While the twins were at Space Camp, Scott, Connor and I had a mini vacation.  Apparently, being a homeschooled student never ends,  so we drug our poor college student to historical sites in the south.  

One of the things that I say a lot while teaching is that ideas have consequences.  Consequence is defined as, “a result or effect of an action”. Consequences can be either good or bad, they are the result of an action.  We can see in history that an idea, even a little, seemingly innocent idea when brought to its fullness can have dire consequences or can make the world a better place. 

As we have been touring battlefields in the Civil War, we have noticed that there were several ideas that were in conflict.  The idea of a state’s right to dictate their future versus the idea that a strong, united union was a better path for the future.  The idea that all men are created equal versus that only some men are equal.  The idea that home should be sacred and regardless of other ideas, an army marching on my home  should be protected against. Ideas that come to fruition have consequences. 

I use this in two ways in our homeschool. 

1.  When we study history, science or even the Bible, I have my kids try to pinpoint the idea that caused the conflict or that propelled a major breakthrough.  Why did the Romans decide to conquer the known world?  What was the idea that spurred that on? What were the consequences?  One of the positive consequences was that the gospel spread much faster because there were safe travel ways. The little idea that perhaps animals evolved and changed over long periods of time had giant, world shaking consequences. These are questions I asked even when mine were little and doing history narrations. “Why did Columbus want to explore?  What was the idea that made him so insistent?  What happened (consequences) because of his idea?  Okay, now write that down.”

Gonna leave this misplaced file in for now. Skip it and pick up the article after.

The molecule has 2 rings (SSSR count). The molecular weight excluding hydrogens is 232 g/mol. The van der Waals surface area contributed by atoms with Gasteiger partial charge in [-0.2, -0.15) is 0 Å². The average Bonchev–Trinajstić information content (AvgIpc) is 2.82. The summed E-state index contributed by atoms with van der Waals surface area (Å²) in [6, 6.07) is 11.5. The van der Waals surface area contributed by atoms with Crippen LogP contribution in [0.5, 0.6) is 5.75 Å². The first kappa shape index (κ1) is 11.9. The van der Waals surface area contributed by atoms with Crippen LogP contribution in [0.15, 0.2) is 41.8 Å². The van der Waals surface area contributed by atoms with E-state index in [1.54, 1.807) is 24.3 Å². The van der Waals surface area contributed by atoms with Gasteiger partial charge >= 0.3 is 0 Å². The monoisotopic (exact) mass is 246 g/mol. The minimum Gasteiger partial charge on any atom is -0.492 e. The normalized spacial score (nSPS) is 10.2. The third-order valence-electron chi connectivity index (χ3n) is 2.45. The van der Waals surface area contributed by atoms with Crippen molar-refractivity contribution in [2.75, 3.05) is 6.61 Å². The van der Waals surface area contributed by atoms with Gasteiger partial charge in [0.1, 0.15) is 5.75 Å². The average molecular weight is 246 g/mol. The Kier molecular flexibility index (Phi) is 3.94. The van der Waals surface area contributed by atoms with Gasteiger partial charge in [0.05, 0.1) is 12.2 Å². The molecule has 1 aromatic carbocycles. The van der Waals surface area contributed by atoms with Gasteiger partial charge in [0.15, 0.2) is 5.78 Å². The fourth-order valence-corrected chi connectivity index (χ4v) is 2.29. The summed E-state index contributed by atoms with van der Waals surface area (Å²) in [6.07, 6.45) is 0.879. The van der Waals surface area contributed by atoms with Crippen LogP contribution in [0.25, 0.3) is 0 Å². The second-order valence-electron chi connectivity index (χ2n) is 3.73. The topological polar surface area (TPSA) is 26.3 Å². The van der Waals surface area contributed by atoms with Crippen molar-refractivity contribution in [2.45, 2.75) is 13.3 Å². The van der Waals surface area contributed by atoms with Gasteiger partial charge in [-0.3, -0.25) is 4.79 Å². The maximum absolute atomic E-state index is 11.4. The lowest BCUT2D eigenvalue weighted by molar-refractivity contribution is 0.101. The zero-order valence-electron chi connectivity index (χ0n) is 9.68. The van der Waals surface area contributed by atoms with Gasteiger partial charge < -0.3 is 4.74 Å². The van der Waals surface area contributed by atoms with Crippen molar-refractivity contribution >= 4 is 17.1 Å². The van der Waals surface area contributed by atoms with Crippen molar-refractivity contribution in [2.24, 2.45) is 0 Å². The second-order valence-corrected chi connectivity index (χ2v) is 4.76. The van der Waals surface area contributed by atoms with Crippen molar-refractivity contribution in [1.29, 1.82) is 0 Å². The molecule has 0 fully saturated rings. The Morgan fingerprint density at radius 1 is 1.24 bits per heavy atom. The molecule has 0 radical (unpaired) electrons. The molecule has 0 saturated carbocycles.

2. As my kids got older, I started challenging them to not only notice the ideas and consequences of others but to start taking stock of their ideas and start thinking through those consequences, for good or evil.  

‭‭2 Corinthians‬ ‭10:5-6‬ ‭NIV‬‬ says,

5 We demolish arguments and every pretension that sets itself up against the knowledge of God, and we take captive every thought to make it obedient to Christ.

I memorized this verse as a teenager and it has been one of my life verses.  I say it so often that not only do my kids know it, but their friends do too.  We need to take our thoughts and ideas and think through the consequences and determine whether those ideas and consequences are God honoring.  This is how we take our thoughts and ideas and make them obedient to Christ. Teaching Logic as a subject has really helped with this level of critical thinking. I start teaching Logic and Philosophy in 6th grade and teach several levels through early high school.  They help to continue this thought process.  We also read, “How Then Should We Live” by Francis Schaffer to further illustrate that ideas have consequences. 

Resources I recommend- 

Thinking Toolbox
Fallacy Detective
Art of Argument

Philosophy for Kids
The Examined Life
How Then Should We Live
The Story of Western Science
I need to note that I never just handed these to my kids.  We either did them in a co-op or I used them in our morning meeting and discussion time.  We have a morning meeting and prayer time each day and I usually have a book or two we are going through for discussion and critical thinking.  I think this is a vital part of the homeschooling day in middle and high school, training our kids to think.

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